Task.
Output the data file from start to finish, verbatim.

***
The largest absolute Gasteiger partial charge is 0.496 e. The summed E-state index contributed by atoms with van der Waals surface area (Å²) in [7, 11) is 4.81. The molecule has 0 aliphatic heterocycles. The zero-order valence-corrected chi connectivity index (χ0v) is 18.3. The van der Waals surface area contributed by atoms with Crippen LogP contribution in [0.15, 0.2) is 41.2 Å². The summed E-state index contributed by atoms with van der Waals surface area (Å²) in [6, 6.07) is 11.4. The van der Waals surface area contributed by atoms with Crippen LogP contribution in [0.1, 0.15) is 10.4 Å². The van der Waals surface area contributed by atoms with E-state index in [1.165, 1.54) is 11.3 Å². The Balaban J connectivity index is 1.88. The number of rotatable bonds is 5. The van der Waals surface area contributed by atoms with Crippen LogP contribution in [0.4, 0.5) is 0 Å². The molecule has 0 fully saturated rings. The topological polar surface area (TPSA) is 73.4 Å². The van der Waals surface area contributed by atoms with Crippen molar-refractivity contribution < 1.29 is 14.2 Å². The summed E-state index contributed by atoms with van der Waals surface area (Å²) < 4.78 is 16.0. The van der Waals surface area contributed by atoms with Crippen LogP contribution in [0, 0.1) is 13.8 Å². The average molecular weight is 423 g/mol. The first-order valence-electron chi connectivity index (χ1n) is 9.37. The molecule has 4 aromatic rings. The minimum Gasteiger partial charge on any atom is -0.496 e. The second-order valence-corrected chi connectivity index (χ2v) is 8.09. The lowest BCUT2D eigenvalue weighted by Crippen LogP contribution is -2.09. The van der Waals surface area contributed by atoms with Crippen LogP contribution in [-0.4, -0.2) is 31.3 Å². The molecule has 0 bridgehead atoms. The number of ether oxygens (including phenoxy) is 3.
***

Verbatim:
The largest absolute Gasteiger partial charge is 0.496 e. The summed E-state index contributed by atoms with van der Waals surface area (Å²) in [7, 11) is 4.81. The molecule has 0 aliphatic heterocycles. The zero-order valence-corrected chi connectivity index (χ0v) is 18.3. The van der Waals surface area contributed by atoms with Crippen LogP contribution in [0.15, 0.2) is 41.2 Å². The summed E-state index contributed by atoms with van der Waals surface area (Å²) in [6, 6.07) is 11.4. The van der Waals surface area contributed by atoms with Crippen LogP contribution in [0.1, 0.15) is 10.4 Å². The van der Waals surface area contributed by atoms with E-state index in [1.165, 1.54) is 11.3 Å². The Balaban J connectivity index is 1.88. The number of rotatable bonds is 5. The van der Waals surface area contributed by atoms with Crippen LogP contribution in [0.4, 0.5) is 0 Å². The molecule has 0 fully saturated rings. The topological polar surface area (TPSA) is 73.4 Å². The van der Waals surface area contributed by atoms with Crippen molar-refractivity contribution < 1.29 is 14.2 Å². The summed E-state index contributed by atoms with van der Waals surface area (Å²) < 4.78 is 16.0. The van der Waals surface area contributed by atoms with Crippen LogP contribution in [0, 0.1) is 13.8 Å². The average molecular weight is 423 g/mol. The first-order valence-electron chi connectivity index (χ1n) is 9.37. The molecule has 4 aromatic rings. The minimum Gasteiger partial charge on any atom is -0.496 e. The second-order valence-corrected chi connectivity index (χ2v) is 8.09. The lowest BCUT2D eigenvalue weighted by Crippen LogP contribution is -2.09. The van der Waals surface area contributed by atoms with Crippen LogP contribution in [-0.4, -0.2) is 31.3 Å². The molecule has 0 bridgehead atoms. The number of ether oxygens (including phenoxy) is 3.